St. Elmo’s fire is actually a plasma stemming from the ionization of air (namely oxygen and nitrogen) caused by a strong static electricity.
Following the emission spectrum of these species, the „fire“ looks blue-violet most of the time. I also found it more rarely described as white or green.
But I never found any example of its looking yellow, orange or red. Yet plunging into the foo-fighter literature reveals that these are the very colors of a great proportion of intriguing fireballs which paced aircrafts and maneuvered around them during World War II.
Consequently, this fact alone considerably limits the explanatory scope of the hypothesis in question.
Another necessary condition for St. Elmo’s fire accounting for typical foo-fighter sightings would be its ability to be perceived as distinct balls of fire moving along or around a plane during at least one minute.
What is more, if an electrical phenomenon (as in the above pictures) had been visible around the plane, there is no doubt that this would have been indicated in at least a significant number of all foo-fighter reports. But to the best of my knowledge, we find nothing of the sort. In that case, it seems really reasonable to assume that absence of evidence is evidence of absence.
So, for Saint Elmo’s fire to be a reliable explanation, it must be able to appear to pilots during at least one minute as distinct objects in the ABSENCE of any manifestation which would be obviously associated to lightning and electricity.
In all the reliable literature I read on this topic, I didn’t find any case like this.
In all the pictures and videos shown above, SEF appears as a kind of lightning cluster rather than as a distinct object, let alone a spherical one.
„St. Elmo’s Fire is a type of continuous electric spark called a „glow discharge.“ You’ve seen it many times before, since it is almost exactly the same as the glows found inside fluorescent tubes, mercury vapor streetlights, old orange-display calculators and in „eye of the storm“ plasma globes. When it occurs naturally, we call it St. Elmo’s Fire, but when it occurs inside a glass tube, we call it a neon sign. „
It seems extremely convoluted to try to forcefully fit a ball moving along with and often relatively to the plane to this:
Amateurish depictions of „St. Elmo’s balls“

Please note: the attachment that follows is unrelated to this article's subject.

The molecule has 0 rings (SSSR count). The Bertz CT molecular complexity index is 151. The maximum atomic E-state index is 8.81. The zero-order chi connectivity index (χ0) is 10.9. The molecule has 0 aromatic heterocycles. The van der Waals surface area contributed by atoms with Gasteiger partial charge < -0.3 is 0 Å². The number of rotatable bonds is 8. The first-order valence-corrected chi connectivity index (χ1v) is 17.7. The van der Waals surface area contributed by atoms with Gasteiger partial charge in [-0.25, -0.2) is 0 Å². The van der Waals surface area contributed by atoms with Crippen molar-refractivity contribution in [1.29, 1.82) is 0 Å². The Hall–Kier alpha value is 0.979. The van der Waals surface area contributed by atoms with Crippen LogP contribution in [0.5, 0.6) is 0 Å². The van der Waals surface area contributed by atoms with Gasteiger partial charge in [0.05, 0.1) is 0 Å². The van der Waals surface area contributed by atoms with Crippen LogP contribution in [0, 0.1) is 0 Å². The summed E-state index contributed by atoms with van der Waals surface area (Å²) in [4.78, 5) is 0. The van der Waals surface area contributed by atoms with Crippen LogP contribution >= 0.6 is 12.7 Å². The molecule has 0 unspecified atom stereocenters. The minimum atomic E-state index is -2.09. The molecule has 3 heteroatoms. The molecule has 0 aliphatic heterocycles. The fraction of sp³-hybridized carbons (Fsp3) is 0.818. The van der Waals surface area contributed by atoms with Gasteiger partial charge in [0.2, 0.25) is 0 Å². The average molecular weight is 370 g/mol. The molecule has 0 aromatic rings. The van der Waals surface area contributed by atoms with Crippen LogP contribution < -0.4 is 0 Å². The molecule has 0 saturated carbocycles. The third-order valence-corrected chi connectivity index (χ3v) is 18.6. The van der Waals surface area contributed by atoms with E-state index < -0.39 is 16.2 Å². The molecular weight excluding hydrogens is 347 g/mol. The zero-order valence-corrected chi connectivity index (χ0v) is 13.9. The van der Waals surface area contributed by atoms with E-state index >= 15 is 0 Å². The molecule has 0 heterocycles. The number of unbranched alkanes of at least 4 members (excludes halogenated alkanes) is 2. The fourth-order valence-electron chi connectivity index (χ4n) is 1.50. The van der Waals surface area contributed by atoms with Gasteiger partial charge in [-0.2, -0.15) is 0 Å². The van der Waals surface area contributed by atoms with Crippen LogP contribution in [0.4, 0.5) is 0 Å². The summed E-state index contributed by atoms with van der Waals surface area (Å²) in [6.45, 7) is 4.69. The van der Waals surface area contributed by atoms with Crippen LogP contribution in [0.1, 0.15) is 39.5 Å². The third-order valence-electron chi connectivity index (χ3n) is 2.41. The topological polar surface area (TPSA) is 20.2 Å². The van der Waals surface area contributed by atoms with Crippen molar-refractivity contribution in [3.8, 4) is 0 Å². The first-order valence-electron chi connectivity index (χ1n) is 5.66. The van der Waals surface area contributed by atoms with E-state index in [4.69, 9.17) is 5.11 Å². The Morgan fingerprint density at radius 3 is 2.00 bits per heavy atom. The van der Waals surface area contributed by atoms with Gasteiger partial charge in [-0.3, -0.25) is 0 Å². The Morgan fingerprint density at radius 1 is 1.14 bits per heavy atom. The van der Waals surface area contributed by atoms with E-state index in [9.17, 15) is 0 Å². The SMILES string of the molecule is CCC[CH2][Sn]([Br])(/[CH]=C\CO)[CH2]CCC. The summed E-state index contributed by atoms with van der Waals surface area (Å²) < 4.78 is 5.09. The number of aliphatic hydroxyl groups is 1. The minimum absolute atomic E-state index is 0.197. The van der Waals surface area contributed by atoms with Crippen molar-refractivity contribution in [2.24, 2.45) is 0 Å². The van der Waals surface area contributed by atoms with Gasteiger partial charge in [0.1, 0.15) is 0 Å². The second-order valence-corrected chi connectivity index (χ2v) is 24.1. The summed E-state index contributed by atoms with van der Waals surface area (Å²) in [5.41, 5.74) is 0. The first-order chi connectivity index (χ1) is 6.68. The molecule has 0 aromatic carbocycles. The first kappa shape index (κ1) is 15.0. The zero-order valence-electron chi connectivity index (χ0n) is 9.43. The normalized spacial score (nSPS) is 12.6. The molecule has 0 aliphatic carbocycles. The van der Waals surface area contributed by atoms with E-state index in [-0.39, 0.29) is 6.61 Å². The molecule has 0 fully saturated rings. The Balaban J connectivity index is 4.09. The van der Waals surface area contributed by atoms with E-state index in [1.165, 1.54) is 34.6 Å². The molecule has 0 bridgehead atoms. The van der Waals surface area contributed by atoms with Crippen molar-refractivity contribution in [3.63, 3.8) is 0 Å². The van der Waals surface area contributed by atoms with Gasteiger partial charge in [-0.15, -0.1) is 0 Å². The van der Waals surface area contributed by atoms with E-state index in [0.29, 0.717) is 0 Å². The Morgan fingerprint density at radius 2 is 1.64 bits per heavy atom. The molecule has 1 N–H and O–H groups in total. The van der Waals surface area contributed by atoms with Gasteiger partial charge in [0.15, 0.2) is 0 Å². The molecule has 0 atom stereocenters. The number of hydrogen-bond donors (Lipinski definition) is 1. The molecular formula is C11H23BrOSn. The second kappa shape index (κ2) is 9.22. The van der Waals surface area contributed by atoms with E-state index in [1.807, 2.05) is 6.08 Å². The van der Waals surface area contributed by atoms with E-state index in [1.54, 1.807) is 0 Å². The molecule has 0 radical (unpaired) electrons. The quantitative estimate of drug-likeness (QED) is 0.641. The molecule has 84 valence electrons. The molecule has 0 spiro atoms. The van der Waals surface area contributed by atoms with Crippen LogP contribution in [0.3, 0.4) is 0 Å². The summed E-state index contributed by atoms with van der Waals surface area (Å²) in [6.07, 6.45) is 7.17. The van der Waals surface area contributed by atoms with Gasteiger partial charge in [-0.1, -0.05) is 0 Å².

While I didn’t discover any reliable source mentioning SEF appearing as distinct objects, I found several anonymous individuals calling round or spherical luminous phenomena „St. Elmo’s fire“.
Of course, this „naming“ by amateurs give us absolutely no evidence that the phenomenon known to scientists as St. Elmo’s fire can take on this kind of shape.
The Wikipedia article itself mentions that lay people can readily mistake ball lightnings for SEF and the same probably holds true for other causes of misidentification.
„In Two Years Before the Mast, Richard Henry Dana, Jr. describes seeing a corposant in the Horse latitudes of the northern Atlantic Ocean. However, he may have been talking about ball lightning; as mentioned earlier it is often erroneously identified as St. Elmo’s fire: „There, directly over where we had been standing, upon the main top-gallant mast-head, was a ball of light, which the sailors name a corposant (corpus sancti), and which the mate had called out to us to look at. They were all watching it carefully, for sailors have a notion, that if the corposant rises in the rigging, it is a sign of fair weather, but if it comes lower down, there will be a storm“. „
What is more, as James Dale Barry, a leading scientist investigating ball lightnings wrote: „A characteristic distinction between St. Elmo’s Fire and ball lightning is the apparently independent motion of the latter. Although St. Elmo’s Fire has been observed to move about, it may move along a conductor, sometimes pulsating as it moves, but it does not free itself from the conductor. Thus, it does not exhibit the descending, hovering, or flying motions that are common to ball lightning. „
And the same holds true for innumerable foo-fighters observed during the last Great War.